How is the use of Big Data changing the oil industry?
The workforce is aging, so the industry must work with fewer people. With oil in the $60-$65 range, there is a race to get more workers.
With the focus mostly on onshore production, companies have to drill new wells on a regular basis. They need to be very nimble, and they also need to be profitable even when the price of oil is depressed. That is where the use of data comes in. And it can also help with demographic changes in the industry. The workforce is aging, so the industry must work with fewer people. With oil in the $60-$65 range, there is a race to get more workers. Everything is leading to cost reduction and automation, and the last thing people want to deal with is compliance. Blockchain leads to automation of certain tasks—doing more with less. With blockchain, Big Data, and mobile phones, we’ll soon see most of the production process automated.
Blockchain has received a lot of attention, most of it negative, because of cryptocurrencies. Do you see cryptocurrencies eventually becoming successful, and are they necessary for blockchain technology to be optimized?
Business-to-business transactions will eventually be done with tokens.
First, it’s important to understand the difference between cryptocurrencies and tokens. We can streamline the process and make it even more efficient if payment for the services delivered is done by tokens. But we have to gain trust, and we’re not there yet. We have considered launching an initial coin offering, but we decided not to do it now because we don’t think the industry would be comfortable with it yet. We don’t need to force it, but we continue to discuss tokenization with the industry because that is how you reduce complications surrounding transactions. Whether workers will be paid in cryptocurrencies, I don’t know, but as for business-to-business transactions, it will eventually be done with tokens.
What is the most underreported story surrounding blockchain?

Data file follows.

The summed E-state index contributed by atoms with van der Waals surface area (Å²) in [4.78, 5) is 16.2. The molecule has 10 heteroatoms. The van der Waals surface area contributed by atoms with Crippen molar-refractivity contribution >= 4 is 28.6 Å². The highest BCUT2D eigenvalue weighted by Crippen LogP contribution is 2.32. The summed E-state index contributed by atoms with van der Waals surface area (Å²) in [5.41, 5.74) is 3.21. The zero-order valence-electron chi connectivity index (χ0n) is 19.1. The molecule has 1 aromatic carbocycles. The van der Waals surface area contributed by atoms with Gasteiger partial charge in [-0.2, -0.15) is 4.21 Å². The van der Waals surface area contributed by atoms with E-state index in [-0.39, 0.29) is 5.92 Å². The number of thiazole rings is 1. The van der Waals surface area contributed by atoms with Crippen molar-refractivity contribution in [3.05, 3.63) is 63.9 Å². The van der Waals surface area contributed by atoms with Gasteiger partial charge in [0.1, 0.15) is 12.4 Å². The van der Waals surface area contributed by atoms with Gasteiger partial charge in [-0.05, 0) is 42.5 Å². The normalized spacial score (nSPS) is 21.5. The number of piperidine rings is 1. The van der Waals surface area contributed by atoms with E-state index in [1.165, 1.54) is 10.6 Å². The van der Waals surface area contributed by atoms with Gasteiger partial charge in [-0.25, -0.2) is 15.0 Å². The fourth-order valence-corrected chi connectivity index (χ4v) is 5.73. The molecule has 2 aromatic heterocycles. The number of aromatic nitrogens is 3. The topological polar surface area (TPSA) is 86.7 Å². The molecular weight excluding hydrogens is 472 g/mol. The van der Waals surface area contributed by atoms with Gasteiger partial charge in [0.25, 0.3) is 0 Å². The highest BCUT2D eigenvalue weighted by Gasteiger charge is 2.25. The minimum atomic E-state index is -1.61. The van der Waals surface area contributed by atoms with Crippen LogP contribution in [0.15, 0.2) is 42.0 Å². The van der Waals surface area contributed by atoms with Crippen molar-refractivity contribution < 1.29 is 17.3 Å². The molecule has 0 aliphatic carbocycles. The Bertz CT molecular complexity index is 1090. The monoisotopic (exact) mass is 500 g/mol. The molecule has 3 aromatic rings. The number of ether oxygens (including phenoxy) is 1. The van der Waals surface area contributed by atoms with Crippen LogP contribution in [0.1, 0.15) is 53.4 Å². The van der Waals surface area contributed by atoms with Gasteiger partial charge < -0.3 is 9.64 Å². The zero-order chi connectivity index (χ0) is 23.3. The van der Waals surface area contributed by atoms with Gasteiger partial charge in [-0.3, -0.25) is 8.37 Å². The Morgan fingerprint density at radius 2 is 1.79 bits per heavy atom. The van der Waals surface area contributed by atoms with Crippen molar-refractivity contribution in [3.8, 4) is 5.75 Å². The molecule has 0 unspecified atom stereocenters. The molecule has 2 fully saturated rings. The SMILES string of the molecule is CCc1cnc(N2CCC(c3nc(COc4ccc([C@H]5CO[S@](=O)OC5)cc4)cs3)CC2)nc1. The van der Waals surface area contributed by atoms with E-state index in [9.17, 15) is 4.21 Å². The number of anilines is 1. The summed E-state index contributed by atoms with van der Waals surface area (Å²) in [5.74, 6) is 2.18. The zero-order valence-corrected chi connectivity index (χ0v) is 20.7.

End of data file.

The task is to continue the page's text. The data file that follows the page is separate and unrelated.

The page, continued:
So far, only a few powerful corporations have understood the benefits of adopting blockchain technology.
People miss how critical the blockchain technology and smart contracts are to the supply chain. Blockchain is bringing about a huge paradigm shift, but many people don’t fully understand the ramifications. Ultimately, knowing what we know about blockchain, would it be optimal for all of our data were to be stored in a blockchain? Certainly, but the world is not ready today. So far, only a few powerful corporations have understood the benefits of adopting blockchain technology.
In the next 10-20 years, what do you see as the biggest hurdles to blockchain adoption in the oil sector?
It’s important for oil and gas firms to step outside their comfort zones to explore technology that can help them.
I’m really surprised that some big companies are hesitant to devote resources to learn about blockchain. But I’m optimistic. What we need is large-scale projects from blockchain that can demonstrate its value and impact. Companies using blockchain aren’t just using it because of the current buzz. It’s up to the technology companies, like us, to show that blockchain can deliver on all the benefits that we promise. It’s also important for oil and gas firms to step outside their comfort zones to explore technology that can help them.